New Releases: Harlem Unbound, Sins of the Past Revisited

Today I take a quick look at a couple of new releases in two different genres: horror and superheroes. Both can be used to expand an existing campaign or as the backbone for a whole new campaign. These will be overviews, not full-fledged reviews since I have not had a chance to run either campaign.

Harlem Unbound

Cover of Harlem Unbound

If you want Cthulhu Mythos horror that flips the standard Lovecraftian view of minorities on its head, putting them in the roles of heroes who must struggle against cosmic horrors while also fighting for a chance at equality, this is the sourcebook for you.

Harlem Unbound is a 274-page sourcebook for Cthulhu Mythos role-play written by Chris Spivey and published by Darker Hue Studios, which provides setting history, locations, characters, adventures, and game-master advice for the Harlem neighbourhood of New York City during the 1920s, the era known as the Harlem Renaissance.

System-wise, elements are detailed for play with both Call of Cthulhu 7th Ed. (Chaosium) and the GUMSHOE system (Pelgrane Press). In fact, you can play it as a GUMSHOE standalone, it contains the necessary rules; or you could play it with a GUMSHOE game such as Trail of Cthulhu, Fear Itself, The Yellow King, or The Esoterrorists.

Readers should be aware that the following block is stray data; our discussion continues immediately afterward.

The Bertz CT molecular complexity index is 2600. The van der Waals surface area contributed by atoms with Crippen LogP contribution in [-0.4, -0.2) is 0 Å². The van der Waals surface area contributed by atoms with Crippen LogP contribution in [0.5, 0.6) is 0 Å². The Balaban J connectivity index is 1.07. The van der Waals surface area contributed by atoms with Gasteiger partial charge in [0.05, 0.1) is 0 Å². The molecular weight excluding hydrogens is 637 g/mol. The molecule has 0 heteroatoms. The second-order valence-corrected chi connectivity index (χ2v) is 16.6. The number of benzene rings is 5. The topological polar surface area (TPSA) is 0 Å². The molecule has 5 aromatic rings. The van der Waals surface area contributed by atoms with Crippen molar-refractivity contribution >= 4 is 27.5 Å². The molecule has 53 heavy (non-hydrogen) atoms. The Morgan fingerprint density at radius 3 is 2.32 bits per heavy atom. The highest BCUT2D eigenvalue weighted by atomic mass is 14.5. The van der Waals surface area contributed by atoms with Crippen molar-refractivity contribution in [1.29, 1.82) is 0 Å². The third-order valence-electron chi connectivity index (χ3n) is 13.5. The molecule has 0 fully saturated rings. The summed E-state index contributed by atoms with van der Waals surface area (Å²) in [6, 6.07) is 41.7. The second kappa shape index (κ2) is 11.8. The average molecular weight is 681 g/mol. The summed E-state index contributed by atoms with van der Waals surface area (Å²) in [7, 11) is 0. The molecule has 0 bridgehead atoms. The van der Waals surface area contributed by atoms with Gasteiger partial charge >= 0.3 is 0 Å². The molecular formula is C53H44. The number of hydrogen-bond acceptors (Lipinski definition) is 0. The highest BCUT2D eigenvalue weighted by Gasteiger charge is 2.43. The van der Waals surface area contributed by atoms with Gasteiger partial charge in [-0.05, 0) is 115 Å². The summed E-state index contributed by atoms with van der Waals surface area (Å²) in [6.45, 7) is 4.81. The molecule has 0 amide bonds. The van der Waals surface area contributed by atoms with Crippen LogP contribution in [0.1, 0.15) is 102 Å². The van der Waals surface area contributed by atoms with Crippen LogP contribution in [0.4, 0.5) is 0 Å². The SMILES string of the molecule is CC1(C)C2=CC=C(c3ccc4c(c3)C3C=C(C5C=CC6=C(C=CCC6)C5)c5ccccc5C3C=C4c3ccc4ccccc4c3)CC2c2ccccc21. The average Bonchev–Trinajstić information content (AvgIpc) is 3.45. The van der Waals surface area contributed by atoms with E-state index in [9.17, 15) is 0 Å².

However, the materials offered in Harlem Unbound are rich and well-formulated so that in my opinion, there should be little trouble adapting them to another system of your choice. Mechanics are the least of your worries—doing the material justice in play is the GM and players’ true challenge. This is exactly the game supplement you need to run adventures in the vein of The Ballad of Black Tom (Victor LaValle) or Lovecraft Country: A Novel (Matt Ruff).

The art is of course strongly influenced by luminaries of the Harlem Artists Guild and precursors. Some of it is not my cup of tea (the gorier images), but it is nevertheless well done. I am particularly fond of artist Nino Malong’s contributions.

If you missed the Kickstarter funding campaign, you can still pre-order Harlem Unbound on Backerkit.

Sins of the Past, Revisited

Sins of the Past Revisited - coverThe original Sins of the Past adventure, published back in 2010, is one of the best scenarios ever written for the superhero game ICONS. Since its release, however, the system has undergone a revision and expansion published as the Assembled Edition in 2014.

Sins of the Past, Revisited is a 52-page adventure written by Theron Bretz, illustrated by Dan Houser—the same team that created the original edition—and published by Ad Infinitum Adventures for ICONS Superpowered Roleplaying: The Assembled Edition.

It does not only update the mechanical bits to reflect the most recent version of the game; it offers new material, game-master advice, and notes on the playtest games. There is more art and new maps, everything a GM needs to run exciting scenes of superheroic action.

To top it off, if you prefer to run ICONS using the original rules, this comes with the 2010 version of the adventure for free. This means you can enjoy the new materials without major system adjustments.

The adventure connects modern-day superheroes (and villains) with those of the Golden Age. I think the adventure might have the most impact if its chapters were introduced one at a time over the course of a long-running campaign, when some of the GM characters have become familiar figures of the game setting. This could create fantastic buy-in for the players, inviting their characters to shoulder a legacy.